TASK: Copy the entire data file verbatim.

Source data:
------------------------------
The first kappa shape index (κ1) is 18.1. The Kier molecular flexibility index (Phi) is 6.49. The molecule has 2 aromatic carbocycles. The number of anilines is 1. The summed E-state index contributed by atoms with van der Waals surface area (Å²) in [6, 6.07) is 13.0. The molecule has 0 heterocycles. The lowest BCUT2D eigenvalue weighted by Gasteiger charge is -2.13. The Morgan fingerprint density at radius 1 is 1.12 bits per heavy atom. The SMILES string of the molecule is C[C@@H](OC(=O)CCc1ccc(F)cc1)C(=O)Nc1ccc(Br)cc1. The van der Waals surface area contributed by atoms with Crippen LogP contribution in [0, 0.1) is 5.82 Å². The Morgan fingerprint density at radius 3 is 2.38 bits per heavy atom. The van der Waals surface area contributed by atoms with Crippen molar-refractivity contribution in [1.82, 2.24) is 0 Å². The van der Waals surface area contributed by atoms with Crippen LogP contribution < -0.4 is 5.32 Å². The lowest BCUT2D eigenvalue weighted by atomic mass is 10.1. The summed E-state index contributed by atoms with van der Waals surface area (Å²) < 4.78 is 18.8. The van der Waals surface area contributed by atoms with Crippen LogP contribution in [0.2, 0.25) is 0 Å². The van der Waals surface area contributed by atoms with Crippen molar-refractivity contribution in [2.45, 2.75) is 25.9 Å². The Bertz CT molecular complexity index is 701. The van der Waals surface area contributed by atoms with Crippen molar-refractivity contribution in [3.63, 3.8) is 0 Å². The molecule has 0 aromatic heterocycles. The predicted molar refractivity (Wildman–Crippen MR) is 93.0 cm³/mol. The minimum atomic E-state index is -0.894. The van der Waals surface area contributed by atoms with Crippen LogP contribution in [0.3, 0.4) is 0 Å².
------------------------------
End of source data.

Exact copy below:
The first kappa shape index (κ1) is 18.1. The Kier molecular flexibility index (Phi) is 6.49. The molecule has 2 aromatic carbocycles. The number of anilines is 1. The summed E-state index contributed by atoms with van der Waals surface area (Å²) in [6, 6.07) is 13.0. The molecule has 0 heterocycles. The lowest BCUT2D eigenvalue weighted by Gasteiger charge is -2.13. The Morgan fingerprint density at radius 1 is 1.12 bits per heavy atom. The SMILES string of the molecule is C[C@@H](OC(=O)CCc1ccc(F)cc1)C(=O)Nc1ccc(Br)cc1. The van der Waals surface area contributed by atoms with Crippen LogP contribution in [0, 0.1) is 5.82 Å². The Morgan fingerprint density at radius 3 is 2.38 bits per heavy atom. The van der Waals surface area contributed by atoms with Crippen molar-refractivity contribution in [1.82, 2.24) is 0 Å². The van der Waals surface area contributed by atoms with Crippen LogP contribution < -0.4 is 5.32 Å². The lowest BCUT2D eigenvalue weighted by atomic mass is 10.1. The summed E-state index contributed by atoms with van der Waals surface area (Å²) < 4.78 is 18.8. The van der Waals surface area contributed by atoms with Crippen LogP contribution in [0.2, 0.25) is 0 Å². The van der Waals surface area contributed by atoms with Crippen molar-refractivity contribution in [2.45, 2.75) is 25.9 Å². The Bertz CT molecular complexity index is 701. The van der Waals surface area contributed by atoms with Crippen molar-refractivity contribution in [3.63, 3.8) is 0 Å². The molecule has 0 aromatic heterocycles. The predicted molar refractivity (Wildman–Crippen MR) is 93.0 cm³/mol. The minimum atomic E-state index is -0.894. The van der Waals surface area contributed by atoms with Crippen LogP contribution in [0.3, 0.4) is 0 Å².